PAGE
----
Susan Eaton is Research Director at the Charles Hamilton Houston Institute for Race and Justice at Harvard Law School. Her scholarly and research interests center around the causes and cures for unequal opportunities for racial, ethnic and linguistic minorities in the United States. She is particularly concerned about the challenges of schooling and childrearing in high-poverty, urban neighborhoods. She has lectured, studied and written about related subjects for two decades as a journalist, scholar and activist across the United States, in South Africa and in Japan.
Susan is author, most recently, of The Children in Room E4: American Education on Trial (Algonquin, 2007), a narrative book that interweaves the stories of a landmark contemporary civil rights case and an urban classroom in Hartford, Connecticut. She is also author of The Other Boston Busing Story: What’s Won and Lost Across the Boundary Line (Yale, 2001), which explores the adult lives of African-Americans who’d participated in a voluntary, urban to suburban school desegregation program as children. She is also co-author, with Gary Orfield, of Dismantling Desegregation: The Quiet Reversal of Brown v. Board of Education (New Press, 1996), an overview of recent and tragically overlooked jurisprudence on school desegregation.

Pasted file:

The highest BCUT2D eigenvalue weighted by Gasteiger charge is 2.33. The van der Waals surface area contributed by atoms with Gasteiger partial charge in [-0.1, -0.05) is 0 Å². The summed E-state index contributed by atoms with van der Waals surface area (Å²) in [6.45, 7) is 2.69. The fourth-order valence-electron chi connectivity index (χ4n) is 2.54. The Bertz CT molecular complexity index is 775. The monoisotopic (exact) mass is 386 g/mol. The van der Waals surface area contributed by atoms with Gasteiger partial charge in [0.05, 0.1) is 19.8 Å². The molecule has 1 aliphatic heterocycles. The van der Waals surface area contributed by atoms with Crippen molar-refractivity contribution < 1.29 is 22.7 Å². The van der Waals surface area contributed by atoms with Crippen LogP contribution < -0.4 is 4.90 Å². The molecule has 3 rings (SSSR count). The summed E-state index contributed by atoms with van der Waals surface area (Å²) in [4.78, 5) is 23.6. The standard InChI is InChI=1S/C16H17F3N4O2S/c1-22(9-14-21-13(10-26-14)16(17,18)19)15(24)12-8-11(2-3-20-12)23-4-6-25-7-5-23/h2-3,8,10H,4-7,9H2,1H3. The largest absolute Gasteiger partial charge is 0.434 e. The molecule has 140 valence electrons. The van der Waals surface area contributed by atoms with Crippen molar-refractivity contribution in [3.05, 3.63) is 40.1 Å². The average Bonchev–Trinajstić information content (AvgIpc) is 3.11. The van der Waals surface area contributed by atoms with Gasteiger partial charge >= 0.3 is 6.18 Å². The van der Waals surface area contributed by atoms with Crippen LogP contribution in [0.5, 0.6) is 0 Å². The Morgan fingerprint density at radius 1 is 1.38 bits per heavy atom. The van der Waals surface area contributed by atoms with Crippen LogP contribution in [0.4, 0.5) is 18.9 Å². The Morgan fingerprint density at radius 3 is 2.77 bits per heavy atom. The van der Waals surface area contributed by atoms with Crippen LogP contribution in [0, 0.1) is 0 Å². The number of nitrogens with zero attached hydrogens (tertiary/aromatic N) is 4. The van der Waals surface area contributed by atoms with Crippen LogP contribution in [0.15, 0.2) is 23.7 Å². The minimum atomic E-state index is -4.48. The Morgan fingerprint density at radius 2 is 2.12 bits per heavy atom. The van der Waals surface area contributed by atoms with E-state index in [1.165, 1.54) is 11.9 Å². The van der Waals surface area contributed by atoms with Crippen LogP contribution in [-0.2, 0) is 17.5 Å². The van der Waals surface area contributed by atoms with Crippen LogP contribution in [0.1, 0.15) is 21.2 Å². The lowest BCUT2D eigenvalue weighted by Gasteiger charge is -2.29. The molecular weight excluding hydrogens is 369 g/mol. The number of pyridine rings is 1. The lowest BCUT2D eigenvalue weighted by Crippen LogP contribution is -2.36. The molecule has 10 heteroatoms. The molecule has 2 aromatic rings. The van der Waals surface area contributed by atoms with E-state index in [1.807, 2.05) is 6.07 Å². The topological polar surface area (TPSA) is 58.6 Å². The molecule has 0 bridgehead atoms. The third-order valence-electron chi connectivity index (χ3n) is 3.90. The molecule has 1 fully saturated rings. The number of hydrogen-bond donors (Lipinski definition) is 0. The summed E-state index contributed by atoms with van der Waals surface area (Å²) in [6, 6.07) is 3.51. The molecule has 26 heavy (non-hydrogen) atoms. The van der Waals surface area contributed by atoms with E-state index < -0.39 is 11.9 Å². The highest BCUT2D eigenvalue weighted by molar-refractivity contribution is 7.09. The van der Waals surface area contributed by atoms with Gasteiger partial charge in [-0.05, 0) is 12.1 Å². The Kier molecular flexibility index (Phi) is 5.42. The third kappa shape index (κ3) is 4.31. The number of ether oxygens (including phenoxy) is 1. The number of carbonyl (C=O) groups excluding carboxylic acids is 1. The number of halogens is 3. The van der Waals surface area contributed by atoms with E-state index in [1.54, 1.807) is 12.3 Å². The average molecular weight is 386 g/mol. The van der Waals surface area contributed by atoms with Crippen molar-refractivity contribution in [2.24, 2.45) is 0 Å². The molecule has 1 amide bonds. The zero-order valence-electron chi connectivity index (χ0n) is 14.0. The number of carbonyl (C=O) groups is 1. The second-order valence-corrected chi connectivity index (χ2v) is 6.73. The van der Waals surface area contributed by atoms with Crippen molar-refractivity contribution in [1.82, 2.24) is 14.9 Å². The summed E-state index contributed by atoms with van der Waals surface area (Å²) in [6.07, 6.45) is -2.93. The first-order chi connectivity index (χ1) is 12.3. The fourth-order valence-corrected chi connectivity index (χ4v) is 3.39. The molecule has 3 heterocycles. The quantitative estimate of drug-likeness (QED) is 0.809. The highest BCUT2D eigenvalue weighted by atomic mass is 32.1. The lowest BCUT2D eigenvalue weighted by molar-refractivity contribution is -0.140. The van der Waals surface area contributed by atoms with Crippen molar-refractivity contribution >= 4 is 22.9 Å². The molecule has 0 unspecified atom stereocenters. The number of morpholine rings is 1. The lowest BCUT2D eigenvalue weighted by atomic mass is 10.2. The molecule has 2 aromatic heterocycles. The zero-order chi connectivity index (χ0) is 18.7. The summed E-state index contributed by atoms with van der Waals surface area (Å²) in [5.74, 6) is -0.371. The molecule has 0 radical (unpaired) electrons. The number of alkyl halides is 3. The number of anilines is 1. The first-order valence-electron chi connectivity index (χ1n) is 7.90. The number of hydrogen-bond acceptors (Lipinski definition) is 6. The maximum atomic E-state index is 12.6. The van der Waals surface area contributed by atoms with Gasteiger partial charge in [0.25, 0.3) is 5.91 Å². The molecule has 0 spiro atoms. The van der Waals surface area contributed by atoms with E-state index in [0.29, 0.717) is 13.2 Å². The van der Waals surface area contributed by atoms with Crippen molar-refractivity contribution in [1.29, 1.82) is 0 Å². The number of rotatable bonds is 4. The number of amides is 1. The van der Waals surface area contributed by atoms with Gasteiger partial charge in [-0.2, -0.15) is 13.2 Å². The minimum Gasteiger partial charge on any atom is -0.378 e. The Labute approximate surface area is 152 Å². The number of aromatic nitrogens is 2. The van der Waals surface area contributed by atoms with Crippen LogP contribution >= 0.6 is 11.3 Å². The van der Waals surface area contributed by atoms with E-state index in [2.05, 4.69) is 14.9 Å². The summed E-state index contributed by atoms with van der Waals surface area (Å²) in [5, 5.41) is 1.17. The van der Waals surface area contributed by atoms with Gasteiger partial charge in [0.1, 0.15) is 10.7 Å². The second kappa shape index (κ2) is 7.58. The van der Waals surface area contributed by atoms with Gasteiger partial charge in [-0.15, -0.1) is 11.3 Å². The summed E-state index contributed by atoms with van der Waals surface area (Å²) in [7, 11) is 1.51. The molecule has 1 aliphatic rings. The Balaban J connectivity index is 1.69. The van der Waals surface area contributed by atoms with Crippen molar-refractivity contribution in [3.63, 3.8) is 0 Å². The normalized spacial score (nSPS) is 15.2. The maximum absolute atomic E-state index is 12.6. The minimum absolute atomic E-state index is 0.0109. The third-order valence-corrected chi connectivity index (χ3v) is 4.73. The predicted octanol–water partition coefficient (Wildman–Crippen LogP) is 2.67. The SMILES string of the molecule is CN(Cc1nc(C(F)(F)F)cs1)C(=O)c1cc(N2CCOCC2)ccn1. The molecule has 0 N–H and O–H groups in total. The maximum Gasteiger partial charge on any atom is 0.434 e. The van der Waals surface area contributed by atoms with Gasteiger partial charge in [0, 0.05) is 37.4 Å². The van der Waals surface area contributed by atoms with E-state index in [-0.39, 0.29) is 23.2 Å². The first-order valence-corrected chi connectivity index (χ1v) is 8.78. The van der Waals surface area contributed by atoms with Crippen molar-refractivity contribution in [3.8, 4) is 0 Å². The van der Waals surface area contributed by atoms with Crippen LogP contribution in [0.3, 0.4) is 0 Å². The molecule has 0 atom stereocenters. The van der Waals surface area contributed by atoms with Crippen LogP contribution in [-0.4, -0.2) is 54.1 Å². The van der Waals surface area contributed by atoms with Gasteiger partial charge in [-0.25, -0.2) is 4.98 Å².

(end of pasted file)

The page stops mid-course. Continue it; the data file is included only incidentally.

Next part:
Her writing has appeared in numerous popular and scholarly publications, including The New York Times, The Boston Globe Sunday Magazine, The Nation, Virginia Quarterly Review and Education Week.
Susan holds a doctorate in education from Harvard where she was assistant director at the Project on School Desegregation. For nearly a decade, Susan was a staff reporter at daily newspapers in Massachusetts and Connecticut where she won several awards for her writing about public education.
Susan is currently at work on a book that explores the complexities and influence of immigration by chronicling the lives of three Latino immigrants struggling to find meaning and security in the 21st century United States.